“The Last Kings of Shanghai”

The Last Kings of Shanghai”: Jonathan Kaufmann in conversation on new book @ Northeastern University

CC: Sabira Khalili

The Last Kings of Shanghai”: Jonathan Kaufmann in conversation on new book @ Northeastern University

Sabira Khalili, Contributor

When one leaves the Cathay hotel on Shanghai’s famous waterfront, the majesty of the legacy of China’s two great Jewish dynasties is at its most visible and glamorous.  

Professor Kaufman talked about his book “The Last Kings of Shanghai: The Rival Jewish Dynasties That Helped Create Modern China,” on the evening of Wednesday, Feb. 8, at Northeastern University’s Alumni Center, 716 Columbus Ave.

Jonathan Kaufman is a Pulitzer Prize-winning reporter, editor, and author. He joined Northeastern University in 2015 as Professor and Director in the School of Journalism. Prior to joining Northeastern, he held senior positions at Bloomberg News, The Wall Street Journal and The Boston Globe.

The book details the prosperity of business in China for the past century and the rivalry of wealth and influence between two Jewish families that stood astride Chinese business and politics for more than 175 years. Kaufman’s book is the  story of opium smugglers, family rivalry, political entry, survival, and the rise of China. This book is a story of opium smugglers, family competition, political intrigue, survival, and the rise of China.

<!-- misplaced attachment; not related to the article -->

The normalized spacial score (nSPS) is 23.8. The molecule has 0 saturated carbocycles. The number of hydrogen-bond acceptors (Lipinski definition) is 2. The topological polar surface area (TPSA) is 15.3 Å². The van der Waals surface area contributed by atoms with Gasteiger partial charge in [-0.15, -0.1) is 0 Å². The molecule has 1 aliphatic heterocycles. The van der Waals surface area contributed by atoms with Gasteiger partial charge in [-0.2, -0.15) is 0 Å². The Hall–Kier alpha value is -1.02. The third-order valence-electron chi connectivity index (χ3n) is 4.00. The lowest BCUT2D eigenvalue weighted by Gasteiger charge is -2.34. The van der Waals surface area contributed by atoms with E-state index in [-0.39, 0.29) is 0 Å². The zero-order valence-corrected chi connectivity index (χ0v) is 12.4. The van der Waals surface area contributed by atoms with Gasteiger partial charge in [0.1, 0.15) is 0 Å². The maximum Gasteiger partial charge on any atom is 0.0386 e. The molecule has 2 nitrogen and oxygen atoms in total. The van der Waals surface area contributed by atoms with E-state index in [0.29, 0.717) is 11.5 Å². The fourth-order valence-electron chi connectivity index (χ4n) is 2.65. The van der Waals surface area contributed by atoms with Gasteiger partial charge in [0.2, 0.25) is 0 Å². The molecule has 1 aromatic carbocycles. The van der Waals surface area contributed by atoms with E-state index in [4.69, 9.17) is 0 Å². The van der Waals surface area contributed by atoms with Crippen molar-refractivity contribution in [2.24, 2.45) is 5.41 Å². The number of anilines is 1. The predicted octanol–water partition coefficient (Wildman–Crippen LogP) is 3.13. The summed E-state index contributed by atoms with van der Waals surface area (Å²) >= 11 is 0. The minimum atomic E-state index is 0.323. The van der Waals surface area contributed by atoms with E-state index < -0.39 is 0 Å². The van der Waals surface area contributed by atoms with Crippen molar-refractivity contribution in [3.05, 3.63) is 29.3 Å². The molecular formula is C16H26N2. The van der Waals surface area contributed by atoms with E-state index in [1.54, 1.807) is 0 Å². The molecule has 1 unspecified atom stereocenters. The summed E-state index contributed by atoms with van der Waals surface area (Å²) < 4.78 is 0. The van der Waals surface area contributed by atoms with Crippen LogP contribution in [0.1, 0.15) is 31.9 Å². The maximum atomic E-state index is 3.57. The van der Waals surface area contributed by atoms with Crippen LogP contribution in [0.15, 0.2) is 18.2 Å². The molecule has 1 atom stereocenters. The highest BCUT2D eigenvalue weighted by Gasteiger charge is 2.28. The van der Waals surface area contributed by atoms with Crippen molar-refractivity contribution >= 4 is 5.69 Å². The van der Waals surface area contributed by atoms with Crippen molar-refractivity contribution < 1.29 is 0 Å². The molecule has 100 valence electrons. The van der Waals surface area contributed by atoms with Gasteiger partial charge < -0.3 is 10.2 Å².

“By writing this book I find myself wondering sometimes 50 or 100 years from now,” Kaufman said. He added, “When someone writes our history, are they going to ask the same questions and drown in thoughts as us on how to make moral choices? What is the accountability for what you did?”

Kaufman acknowledged his interest in the Jews in China is not well known or common. He first discovered the stories on a trip to China as a foreign correspondent in 1979, where there were a lot of “Mao suits” and “far more bicycles than cars.”

“I was in Shanghai walking down the  famous art deco street right on the water and I spotted a hotel, went inside and it was like walking into a movie set from the 1930s,” Kaufman said. “Someone told me that it had actually been built by a Jewish playboy millionaire, named Victor, and that in its time, it had been one of the greatest hotels in all of Asia.”

The book is the story of how two opposing families, the Sassoon’s and Kadoorie’s, took part in the economic boom that made China open for business with the rest of the world while remaining seemingly unaware of the extreme inequality in the nation and the political unrest right outside their door.

The Sassoon family, who were originally from Baghdad, Iraq, relocated to Bombay, India, and subsequently emigrated to China, England, and other nations. They amassed an enormous fortune through finance and trade. They had a huge impact on initially opening up China to foreign trade. After World War II, the Sassoon dynasty fled to Britain and left “the world of movers and shakers” in Shanghai in 1949, following the Communist conquest of China and expropriation of their holdings.

“Victor Sassoon buys a roundtrip ticket back to Shanghai, but he never returns. He said, ‘I didn’t leave China, China left me’,” Kaufman said.

Kaufman’s book also tells the story of the Kadoorie dynasty, who competed with the Sassoon’s and made their wealth in Shanghai between the two world wars. The Kadoorie’s incredible riches persisted even when the Communist Party of China swiftly took over and occupied Shanghai, forcing the family to flee back to Hong Kong.

“The Kadoorie were certain that China would one day rise again and offer business prospects as well as the ability to supply commodities for the ensuing 50 years,” Kaufman said. They were right.